RFR: 8200559: Java agents doing instrumentation need a means to define auxilary classes

Rafael Winterhalter rafael.wth at gmail.com
Sun Apr 18 21:05:43 UTC 2021

As for the need to inject classes into 'new' packages, in Mockito we solve
this easily by 'claiming' a package by defining a static dummy class within
it which we then use as a hook for injection using a lookup. This works
well for us, and I do of course not know the explicit requirements of
others, but personally, I do not see a big need for this functionality

I remember the discussions about the dynamic agent attachment rather well,
it cuts into my line of work. The main (!) reason why dynamic attachment is
so popular is that it allows monitoring a JVM without additional
configuration. In this light, it does not make much of a difference if a
user has to set a special parameter to allow for dynamic attachment or if
the user has to set up the agent parameter itself, both add about the same
costs to operations. This is the cost you want to avoid by dynamic
attachment in the first place. Imagine an enterprise with thousands of JVM
deployments which are managed by different teams in different styles, with
different technical understanding relying on long chains of communication.
It can take years to roll out a tracing tool that requires explicit
configuration in an org like this. Thanks to dynamic attachment, all you
need is to drop an application per host which discovers all running JVMs
and attaches to them. A tracing tool that is missing only a few VMs by
misconfiguration will render a very incomplete picture of the tracing
state, making it an expensive toy. Easily avoiding such simple misses is an
important selling point for the JVM compared to other platforms where this
is not possible. I know this problem does not sound like much, it's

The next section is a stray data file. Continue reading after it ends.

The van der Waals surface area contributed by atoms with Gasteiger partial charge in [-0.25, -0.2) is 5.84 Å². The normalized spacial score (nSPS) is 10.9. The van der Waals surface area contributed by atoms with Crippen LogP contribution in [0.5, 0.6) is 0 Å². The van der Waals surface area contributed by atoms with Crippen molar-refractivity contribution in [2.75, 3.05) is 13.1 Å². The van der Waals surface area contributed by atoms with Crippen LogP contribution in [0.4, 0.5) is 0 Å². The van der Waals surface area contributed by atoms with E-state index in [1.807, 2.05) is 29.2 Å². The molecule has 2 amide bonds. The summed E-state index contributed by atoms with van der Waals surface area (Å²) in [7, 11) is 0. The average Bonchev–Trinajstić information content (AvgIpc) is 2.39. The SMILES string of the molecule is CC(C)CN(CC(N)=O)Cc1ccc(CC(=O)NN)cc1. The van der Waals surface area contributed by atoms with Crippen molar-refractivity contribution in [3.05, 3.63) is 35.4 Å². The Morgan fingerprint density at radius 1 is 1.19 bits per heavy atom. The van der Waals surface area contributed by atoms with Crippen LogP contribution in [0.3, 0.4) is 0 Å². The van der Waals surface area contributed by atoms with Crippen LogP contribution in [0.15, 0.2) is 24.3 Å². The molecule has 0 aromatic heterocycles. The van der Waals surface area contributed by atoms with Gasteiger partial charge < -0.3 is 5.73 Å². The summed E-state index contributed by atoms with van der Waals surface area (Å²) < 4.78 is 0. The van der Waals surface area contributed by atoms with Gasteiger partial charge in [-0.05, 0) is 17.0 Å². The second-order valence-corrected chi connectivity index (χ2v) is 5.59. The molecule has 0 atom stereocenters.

overcomeable, but orgs will not change, and reducing the capabilities of
dynamic agents would take much more out of the JVM's attractiveness than
the added security and consistency would bring to it.

As for the proposed API, I understand that it needs thought, my hope is
still that Java 17 would allow to write agents without Unsafe, since 17
will be a baseline for many years to come. I'd like to stress out that the
proposed API only encapsulates something that is already implicitly
possible today if one puts in the work.

I think that the problem you want to solve is rather that JVMs should not
attach to themselves to get hold of an instance of Instrumentation for
their own JVM. In this context, one would need to restrict the use of JNI
and prevent that a JVM starts new (Java) processes. I think it would be
better to tackle the issue from this angle rather than taking away a
feature that significantly adds to the JVMs attractiveness.

Am So., 18. Apr. 2021 um 18:24 Uhr schrieb Alan Bateman <
Alan.Bateman at oracle.com>:

> On 16/04/2021 21:09, Rafael Winterhalter wrote:
> > I have never seen a need for a non-agent to define a class in a
> > non-existing package. Injection is typically required if you want to work
> > with package-private types or methods which is really only relevant for
> the
> > Spring framework, but even there I do not think it's such a big area that
> > it cannot be addressed. Non-agent code generation is typically the use of
> > proxies where the code generation framework is sharing a class loader
> with
> > the user code and there is normally a way to weave it. Agents on the
> other
> > hand have to deal with unknown class loader hierarchies and it can be
> > necessary to inject code into a common class loader parent without
> > instrumenting classes in this loader or even knowing any classes of this
> > loader.
> Yes, the injection of proxy classes and the like is mainly the same
> run-time package as an existing class and these are the use-cases that